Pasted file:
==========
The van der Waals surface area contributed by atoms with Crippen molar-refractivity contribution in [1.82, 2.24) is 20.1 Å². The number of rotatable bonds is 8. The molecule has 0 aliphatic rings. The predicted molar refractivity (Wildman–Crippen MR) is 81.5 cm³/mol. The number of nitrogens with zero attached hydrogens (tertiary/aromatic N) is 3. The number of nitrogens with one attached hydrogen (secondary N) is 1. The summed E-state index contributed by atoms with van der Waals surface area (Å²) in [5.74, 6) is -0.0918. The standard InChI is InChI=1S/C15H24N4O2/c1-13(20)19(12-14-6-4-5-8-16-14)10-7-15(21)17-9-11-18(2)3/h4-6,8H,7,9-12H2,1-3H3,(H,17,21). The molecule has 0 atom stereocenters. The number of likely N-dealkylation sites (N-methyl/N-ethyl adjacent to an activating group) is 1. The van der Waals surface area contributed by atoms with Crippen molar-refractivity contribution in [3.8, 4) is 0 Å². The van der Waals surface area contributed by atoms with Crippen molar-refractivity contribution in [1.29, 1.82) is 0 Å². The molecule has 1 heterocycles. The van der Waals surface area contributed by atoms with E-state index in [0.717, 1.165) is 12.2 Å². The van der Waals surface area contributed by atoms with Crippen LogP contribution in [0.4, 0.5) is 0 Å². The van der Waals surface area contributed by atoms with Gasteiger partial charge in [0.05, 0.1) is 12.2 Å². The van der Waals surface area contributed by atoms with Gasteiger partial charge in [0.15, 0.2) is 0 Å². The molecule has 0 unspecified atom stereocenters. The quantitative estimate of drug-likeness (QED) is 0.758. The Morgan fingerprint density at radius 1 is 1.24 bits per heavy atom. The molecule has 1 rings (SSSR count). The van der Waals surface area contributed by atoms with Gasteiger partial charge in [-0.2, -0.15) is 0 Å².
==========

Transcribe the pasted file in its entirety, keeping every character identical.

The van der Waals surface area contributed by atoms with Crippen molar-refractivity contribution in [1.82, 2.24) is 20.1 Å². The number of rotatable bonds is 8. The molecule has 0 aliphatic rings. The predicted molar refractivity (Wildman–Crippen MR) is 81.5 cm³/mol. The number of nitrogens with zero attached hydrogens (tertiary/aromatic N) is 3. The number of nitrogens with one attached hydrogen (secondary N) is 1. The summed E-state index contributed by atoms with van der Waals surface area (Å²) in [5.74, 6) is -0.0918. The standard InChI is InChI=1S/C15H24N4O2/c1-13(20)19(12-14-6-4-5-8-16-14)10-7-15(21)17-9-11-18(2)3/h4-6,8H,7,9-12H2,1-3H3,(H,17,21). The molecule has 0 atom stereocenters. The number of likely N-dealkylation sites (N-methyl/N-ethyl adjacent to an activating group) is 1. The van der Waals surface area contributed by atoms with Crippen molar-refractivity contribution in [3.8, 4) is 0 Å². The van der Waals surface area contributed by atoms with Crippen molar-refractivity contribution in [1.29, 1.82) is 0 Å². The molecule has 1 heterocycles. The van der Waals surface area contributed by atoms with E-state index in [0.717, 1.165) is 12.2 Å². The van der Waals surface area contributed by atoms with Crippen LogP contribution in [0.4, 0.5) is 0 Å². The van der Waals surface area contributed by atoms with Gasteiger partial charge in [0.05, 0.1) is 12.2 Å². The van der Waals surface area contributed by atoms with Gasteiger partial charge in [0.15, 0.2) is 0 Å². The molecule has 0 unspecified atom stereocenters. The quantitative estimate of drug-likeness (QED) is 0.758. The Morgan fingerprint density at radius 1 is 1.24 bits per heavy atom. The molecule has 1 rings (SSSR count). The van der Waals surface area contributed by atoms with Gasteiger partial charge in [-0.2, -0.15) is 0 Å².